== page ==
July 14, 2024

Whole Community News

From Kalapuya lands in the Willamette watershed

Jetty Etty: Homeless told ‘just go to the tracks, and we’ll find you housing’

9 min read
Jetty Etty says a Community Court program connects unhoused neighbors with housing services. "But the truth is, there isn't housing available. So they get added to a waitlist for housing. And then a lot of organizations here, ones that are, like, paid by the city, are telling them, 'Just go to the tracks and we'll find you housing.' "

by DJ Suss D

I went to the Municipal Court demo on June 26 to support the people that had been fined for helping trying to help people that were being removed from a railroad track sweep of the homeless.

[00:00:18] DJ Suss D: All right. What’s your name and organization?

[00:00:20] Jetty Etty: My name is Jetty and I’m with the BareFoot Defenders.

[00:00:21] DJ Suss D: All right, so you’re out here on Lincoln and 1102 Lincoln, in front of the courthouse. Why are you out here today?

[00:00:30] Jetty Etty: In January as the ice storm started, I was out doing outreach along the Seneca railroad tracks, helping a 73-year-old woman that I found under a tarp. She had blue lips and was super cold so I went and got her a tent and supplies to keep her warm for the storm and I was ticketed along with other unhoused people living along railroad tracks and so…

[00:00:54] DJ Suss D: Ticketed for trespassing?

[00:00:55] Jetty Etty: Yeah, Criminal Trespass 1, which is the most severe trespass ticket you can get.

[00:01:01] DJ Suss D: Just for helping people though, not for living?

[00:01:04] Jetty Etty: No, just for helping people. And then I was out there again because that same camp had lice and scabies and I was bringing supplies out and cleaning tents and I was to get it again. So now I have two Criminal Trespass 1 tickets that I’m fighting here in court. Today is my trial readiness case and on July 11 I have trial, a jury trial, and then on August 1, I have another jury trial.

[00:01:35] They told me that if I didn’t take their plea deals that they would tack on two additional charges, which they did. One of them is Interfering With Police and one of them is like Interfering With Government Officials and so and I’m looking at facing two years in jail and like, let’s say, $14,000 or something in fines and—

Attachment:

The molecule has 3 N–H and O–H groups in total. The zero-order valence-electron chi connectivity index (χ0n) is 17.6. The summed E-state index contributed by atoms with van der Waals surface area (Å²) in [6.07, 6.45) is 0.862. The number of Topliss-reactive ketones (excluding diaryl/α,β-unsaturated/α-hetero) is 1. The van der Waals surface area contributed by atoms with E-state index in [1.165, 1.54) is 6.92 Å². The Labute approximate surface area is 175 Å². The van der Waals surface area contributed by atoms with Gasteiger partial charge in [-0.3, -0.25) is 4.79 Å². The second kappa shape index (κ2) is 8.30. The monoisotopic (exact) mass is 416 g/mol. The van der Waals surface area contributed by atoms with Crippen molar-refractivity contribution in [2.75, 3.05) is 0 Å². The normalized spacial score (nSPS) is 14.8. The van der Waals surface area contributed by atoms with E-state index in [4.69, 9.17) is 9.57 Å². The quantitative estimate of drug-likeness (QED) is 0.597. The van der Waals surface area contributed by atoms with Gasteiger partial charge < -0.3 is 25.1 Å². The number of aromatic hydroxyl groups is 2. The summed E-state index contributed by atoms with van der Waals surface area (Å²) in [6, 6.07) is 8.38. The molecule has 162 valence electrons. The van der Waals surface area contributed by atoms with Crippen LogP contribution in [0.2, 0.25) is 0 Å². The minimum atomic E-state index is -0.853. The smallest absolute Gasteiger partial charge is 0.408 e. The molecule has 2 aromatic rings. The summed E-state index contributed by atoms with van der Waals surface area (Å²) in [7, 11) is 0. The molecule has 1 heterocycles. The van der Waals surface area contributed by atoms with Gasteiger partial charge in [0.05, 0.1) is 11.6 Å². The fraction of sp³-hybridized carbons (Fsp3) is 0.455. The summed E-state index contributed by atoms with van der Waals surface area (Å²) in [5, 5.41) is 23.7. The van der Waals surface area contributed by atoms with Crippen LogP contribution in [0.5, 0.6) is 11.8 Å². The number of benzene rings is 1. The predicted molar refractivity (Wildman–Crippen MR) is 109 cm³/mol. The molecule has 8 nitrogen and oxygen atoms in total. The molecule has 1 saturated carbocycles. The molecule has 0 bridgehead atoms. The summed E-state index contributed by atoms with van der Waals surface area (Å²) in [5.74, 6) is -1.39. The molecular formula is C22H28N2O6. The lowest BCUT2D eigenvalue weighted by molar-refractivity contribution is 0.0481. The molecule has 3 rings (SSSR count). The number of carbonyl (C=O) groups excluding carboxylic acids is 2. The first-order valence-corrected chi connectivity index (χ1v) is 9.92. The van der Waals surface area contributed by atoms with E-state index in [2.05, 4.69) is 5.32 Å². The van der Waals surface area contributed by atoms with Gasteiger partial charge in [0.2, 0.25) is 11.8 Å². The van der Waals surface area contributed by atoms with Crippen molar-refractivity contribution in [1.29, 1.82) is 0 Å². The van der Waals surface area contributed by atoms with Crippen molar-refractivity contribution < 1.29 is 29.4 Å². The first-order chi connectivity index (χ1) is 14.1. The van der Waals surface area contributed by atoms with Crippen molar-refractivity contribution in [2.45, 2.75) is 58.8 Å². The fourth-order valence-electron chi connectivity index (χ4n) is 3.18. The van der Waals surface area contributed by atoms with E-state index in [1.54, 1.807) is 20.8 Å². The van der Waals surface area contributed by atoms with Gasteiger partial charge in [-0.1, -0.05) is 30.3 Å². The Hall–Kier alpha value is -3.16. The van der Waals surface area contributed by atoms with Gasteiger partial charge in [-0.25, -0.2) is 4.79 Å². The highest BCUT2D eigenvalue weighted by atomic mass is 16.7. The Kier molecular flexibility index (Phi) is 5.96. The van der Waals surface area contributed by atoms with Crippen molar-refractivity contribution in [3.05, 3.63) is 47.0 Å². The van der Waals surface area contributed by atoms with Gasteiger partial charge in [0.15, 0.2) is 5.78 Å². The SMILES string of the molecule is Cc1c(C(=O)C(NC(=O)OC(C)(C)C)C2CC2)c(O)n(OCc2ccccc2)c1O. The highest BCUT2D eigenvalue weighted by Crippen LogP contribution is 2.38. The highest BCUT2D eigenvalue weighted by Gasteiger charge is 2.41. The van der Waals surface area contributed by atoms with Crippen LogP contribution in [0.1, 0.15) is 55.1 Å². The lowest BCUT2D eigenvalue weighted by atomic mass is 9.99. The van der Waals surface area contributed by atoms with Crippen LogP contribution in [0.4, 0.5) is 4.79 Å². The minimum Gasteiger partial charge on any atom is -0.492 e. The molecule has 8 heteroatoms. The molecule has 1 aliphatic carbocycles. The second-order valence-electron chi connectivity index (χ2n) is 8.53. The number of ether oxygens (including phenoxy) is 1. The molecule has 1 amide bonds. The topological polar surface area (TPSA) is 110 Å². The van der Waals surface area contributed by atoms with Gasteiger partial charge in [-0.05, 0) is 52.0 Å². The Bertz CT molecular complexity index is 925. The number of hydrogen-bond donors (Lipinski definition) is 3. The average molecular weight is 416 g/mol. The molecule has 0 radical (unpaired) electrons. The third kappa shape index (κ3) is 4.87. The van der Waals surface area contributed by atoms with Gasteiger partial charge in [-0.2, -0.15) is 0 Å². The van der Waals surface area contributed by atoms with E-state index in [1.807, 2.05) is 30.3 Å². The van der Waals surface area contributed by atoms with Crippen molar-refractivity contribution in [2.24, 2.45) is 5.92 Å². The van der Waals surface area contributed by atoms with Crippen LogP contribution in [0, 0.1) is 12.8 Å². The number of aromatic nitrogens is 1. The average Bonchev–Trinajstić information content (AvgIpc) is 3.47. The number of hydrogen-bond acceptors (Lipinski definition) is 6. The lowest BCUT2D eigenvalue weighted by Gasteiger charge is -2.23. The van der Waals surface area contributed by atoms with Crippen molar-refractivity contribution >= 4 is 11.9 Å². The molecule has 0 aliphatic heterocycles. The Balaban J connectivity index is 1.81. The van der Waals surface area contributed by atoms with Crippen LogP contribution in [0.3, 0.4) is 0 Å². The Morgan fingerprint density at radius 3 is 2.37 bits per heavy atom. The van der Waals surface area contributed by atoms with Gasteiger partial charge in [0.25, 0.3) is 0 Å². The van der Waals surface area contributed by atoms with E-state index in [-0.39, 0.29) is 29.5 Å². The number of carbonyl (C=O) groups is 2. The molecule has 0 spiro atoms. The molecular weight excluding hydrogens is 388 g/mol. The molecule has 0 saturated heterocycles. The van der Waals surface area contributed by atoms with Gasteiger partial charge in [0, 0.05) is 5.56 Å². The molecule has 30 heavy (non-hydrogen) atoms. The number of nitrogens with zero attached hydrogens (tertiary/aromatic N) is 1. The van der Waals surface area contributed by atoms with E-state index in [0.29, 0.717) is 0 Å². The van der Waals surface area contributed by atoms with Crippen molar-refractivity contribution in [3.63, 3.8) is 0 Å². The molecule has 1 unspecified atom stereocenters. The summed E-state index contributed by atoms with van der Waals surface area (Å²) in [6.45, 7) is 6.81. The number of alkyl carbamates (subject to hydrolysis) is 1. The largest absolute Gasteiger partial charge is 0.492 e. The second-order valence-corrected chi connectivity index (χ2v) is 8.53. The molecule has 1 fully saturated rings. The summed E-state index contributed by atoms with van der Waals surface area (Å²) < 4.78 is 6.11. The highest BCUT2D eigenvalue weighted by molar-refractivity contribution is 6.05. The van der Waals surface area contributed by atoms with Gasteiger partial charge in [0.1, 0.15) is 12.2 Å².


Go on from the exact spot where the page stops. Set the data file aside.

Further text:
[00:02:00] DJ Suss D: This is, but this is your public defender is making this deal for you?

[00:02:05] Jetty Etty: He offered it, the prosecutor offered it to us and my public defender came to me with it. He knows that I’m going to take it to jury trial. So I have no plans on backing down because I don’t think I’m guilty of trespassing.

[00:02:17] DJ Suss D: So well, what happens in the jury trial? Will you have representation?

[00:02:21] Jetty Etty: Yeah, I have a public defender and he is a bankruptcy lawyer.

[00:02:26] DJ Suss D: So, is he qualified for a jury trial?

[00:02:29] Jetty Etty: I don’t necessarily know. I would say no, probably not, ’cause he’s not a criminal defense lawyer. I did have a criminal defense lawyer at the beginning, but he dropped my case. He said it was conflict of interest.

[00:02:42] I’m not the only one fighting these tickets right now. It’s myself along with two other housed people and two unhoused people. And we are trying to do a joint defense agreement, but the Municipal Court has been fighting us on that. It’s been really crazy.

[00:02:58] DJ Suss D: There’s a public defender shortage is partly why you can’t get real representation which is kind of unconstitutional.

[00:03:04] Jetty Etty: Yeah, you would think so.

[00:03:07] DJ Suss D: So I heard there’s a reason these sweeps are happening at the railroad. There’s apparently there’s a railroad cop that comes here once a year, you know about this?

[00:03:15] Jetty Etty: Yeah, his name is Vince. He covers, I believe it’s northern California, Oregon, and Washington. So we know when Vince’s in town things are going to go down. And currently the four camps along the tracks that he’s sweeping are the four largest camps that I know of in Eugene and once these people are swept, that’s about 200 people that have been displaced and pushed out even further out of the city. And that’s, I think what their goal is, is to push them out of the city.